Simon Munt

Department of Archaeology, Flinders University
<simondmunt@gmail.com>


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Dig It: The Journal of the Flinders Archaeological Society
Volume 2, Issue 1, June 2014

Print: ISSN 1440-2475
Online: ISSN 2203-1898


Abstract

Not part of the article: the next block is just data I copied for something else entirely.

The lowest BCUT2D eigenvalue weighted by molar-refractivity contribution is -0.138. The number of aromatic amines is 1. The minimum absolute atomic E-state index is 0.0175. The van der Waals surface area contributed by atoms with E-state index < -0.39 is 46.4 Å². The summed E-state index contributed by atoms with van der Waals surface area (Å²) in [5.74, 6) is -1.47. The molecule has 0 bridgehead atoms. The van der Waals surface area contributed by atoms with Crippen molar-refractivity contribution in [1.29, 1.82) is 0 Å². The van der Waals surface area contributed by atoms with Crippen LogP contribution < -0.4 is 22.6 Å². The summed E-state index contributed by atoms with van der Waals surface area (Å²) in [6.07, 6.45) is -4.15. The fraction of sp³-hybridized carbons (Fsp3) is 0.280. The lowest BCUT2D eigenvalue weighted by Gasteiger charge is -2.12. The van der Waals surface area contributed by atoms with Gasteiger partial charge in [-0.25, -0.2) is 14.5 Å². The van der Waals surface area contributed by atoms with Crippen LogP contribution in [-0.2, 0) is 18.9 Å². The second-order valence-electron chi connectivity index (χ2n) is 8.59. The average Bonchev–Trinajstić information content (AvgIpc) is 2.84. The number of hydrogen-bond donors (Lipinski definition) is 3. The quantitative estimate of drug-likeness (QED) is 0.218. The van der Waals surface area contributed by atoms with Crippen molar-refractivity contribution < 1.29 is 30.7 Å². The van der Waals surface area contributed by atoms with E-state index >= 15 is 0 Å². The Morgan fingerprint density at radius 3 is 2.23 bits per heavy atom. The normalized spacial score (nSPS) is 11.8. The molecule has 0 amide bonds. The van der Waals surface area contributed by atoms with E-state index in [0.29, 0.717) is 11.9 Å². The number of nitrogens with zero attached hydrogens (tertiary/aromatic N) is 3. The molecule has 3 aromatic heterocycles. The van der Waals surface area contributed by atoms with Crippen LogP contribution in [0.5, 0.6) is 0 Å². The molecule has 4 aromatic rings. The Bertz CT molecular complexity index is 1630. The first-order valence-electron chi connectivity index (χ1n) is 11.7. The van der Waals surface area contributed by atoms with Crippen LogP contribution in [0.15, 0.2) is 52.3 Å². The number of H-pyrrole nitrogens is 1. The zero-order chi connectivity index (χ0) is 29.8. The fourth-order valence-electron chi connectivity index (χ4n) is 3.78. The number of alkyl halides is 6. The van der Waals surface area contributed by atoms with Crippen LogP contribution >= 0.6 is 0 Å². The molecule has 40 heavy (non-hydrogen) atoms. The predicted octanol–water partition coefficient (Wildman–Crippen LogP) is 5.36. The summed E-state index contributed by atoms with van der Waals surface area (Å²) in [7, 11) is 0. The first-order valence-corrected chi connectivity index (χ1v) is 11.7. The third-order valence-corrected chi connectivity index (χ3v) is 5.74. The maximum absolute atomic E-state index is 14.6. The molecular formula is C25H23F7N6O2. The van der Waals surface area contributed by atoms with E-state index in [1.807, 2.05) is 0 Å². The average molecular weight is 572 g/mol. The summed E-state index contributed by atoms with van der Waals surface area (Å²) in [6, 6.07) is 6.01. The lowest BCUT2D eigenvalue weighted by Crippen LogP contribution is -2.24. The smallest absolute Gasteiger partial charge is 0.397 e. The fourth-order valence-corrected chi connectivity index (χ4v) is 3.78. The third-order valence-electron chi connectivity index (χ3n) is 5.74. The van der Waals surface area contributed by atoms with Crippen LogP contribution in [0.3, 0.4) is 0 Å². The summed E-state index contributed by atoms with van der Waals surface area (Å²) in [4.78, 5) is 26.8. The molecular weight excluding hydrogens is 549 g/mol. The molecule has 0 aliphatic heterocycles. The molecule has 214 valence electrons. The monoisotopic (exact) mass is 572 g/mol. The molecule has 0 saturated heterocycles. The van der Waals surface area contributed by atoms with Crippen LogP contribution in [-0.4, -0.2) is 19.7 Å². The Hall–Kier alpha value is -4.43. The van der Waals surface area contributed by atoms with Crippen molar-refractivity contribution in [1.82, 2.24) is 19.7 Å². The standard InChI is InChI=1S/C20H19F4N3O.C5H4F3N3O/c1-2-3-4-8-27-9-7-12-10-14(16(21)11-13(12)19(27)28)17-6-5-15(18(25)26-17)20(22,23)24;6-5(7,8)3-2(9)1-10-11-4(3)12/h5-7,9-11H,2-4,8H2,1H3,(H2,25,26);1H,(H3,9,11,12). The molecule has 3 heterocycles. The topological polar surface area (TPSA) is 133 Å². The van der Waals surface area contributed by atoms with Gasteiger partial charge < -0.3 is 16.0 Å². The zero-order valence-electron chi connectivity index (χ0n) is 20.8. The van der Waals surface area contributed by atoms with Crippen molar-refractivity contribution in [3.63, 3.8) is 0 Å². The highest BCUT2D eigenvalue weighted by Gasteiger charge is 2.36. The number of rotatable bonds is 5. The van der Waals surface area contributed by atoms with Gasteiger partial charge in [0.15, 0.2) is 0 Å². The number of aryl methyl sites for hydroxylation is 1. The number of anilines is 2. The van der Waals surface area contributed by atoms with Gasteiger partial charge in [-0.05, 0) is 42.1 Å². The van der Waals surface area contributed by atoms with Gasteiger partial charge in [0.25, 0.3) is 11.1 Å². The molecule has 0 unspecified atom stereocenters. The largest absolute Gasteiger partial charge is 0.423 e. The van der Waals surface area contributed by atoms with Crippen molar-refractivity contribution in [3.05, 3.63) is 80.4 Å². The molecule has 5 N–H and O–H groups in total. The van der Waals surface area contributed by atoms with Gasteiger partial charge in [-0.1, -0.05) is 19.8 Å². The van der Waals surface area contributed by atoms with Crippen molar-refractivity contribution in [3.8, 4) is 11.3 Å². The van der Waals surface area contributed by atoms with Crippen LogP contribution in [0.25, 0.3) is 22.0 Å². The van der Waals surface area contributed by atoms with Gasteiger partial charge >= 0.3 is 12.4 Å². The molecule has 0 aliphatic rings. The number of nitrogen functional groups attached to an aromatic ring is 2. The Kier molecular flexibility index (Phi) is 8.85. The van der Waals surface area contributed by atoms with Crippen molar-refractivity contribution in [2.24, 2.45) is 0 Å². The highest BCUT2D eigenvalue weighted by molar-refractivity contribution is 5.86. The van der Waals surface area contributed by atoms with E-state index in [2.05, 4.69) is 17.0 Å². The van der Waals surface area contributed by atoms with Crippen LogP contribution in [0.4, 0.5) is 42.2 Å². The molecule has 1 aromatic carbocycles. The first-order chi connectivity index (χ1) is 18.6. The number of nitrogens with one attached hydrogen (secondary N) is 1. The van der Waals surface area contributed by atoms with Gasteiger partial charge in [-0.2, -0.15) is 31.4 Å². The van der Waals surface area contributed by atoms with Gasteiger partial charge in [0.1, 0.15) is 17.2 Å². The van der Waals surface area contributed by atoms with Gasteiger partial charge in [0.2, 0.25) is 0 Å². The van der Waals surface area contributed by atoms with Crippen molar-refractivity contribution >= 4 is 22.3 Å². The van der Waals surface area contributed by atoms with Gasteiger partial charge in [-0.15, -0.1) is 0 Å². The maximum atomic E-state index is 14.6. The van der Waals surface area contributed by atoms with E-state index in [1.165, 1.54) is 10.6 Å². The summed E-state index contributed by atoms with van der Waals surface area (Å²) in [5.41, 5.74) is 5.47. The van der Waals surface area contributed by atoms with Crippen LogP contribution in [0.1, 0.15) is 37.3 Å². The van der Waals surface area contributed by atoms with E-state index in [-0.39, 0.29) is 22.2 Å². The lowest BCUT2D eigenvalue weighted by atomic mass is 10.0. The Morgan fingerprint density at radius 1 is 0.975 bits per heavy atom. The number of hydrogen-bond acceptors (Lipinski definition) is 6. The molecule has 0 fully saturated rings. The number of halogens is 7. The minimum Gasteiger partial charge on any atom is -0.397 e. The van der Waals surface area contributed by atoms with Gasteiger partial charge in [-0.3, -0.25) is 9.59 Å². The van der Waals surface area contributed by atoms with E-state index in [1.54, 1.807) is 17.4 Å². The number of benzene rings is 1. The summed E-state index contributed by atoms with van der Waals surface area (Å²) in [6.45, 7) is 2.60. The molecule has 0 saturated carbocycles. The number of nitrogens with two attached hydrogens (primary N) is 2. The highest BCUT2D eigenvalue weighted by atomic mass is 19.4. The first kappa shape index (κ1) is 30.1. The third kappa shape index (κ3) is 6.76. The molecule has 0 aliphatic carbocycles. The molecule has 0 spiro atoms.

This paper analyses the contribution of stone artefact studies, or ‘lithic analyses,’ to understandings about the Indigenous occupation of Australia. It explores their significance in informing about both the timing of initial colonisation and the nature of the subsequent spread of settlement. Lithic analyses are discussed as having been central in providing evidence for spatial and temporal occupation of regions around the country. A case study from the mid-Holocene is examined for its value in demonstrating a manner of response by Indigenous people to changing environmental conditions. Stone artefact studies are seen to inform valuably about past Indigenous lifestyles and an example from north Queensland outlines much about the nature of trade and exchange between groups. Specific approaches to the study of stone artefacts are examined, such as use-wear and residue analyses and a more anthropological perspective known as the chaîne opératoire.


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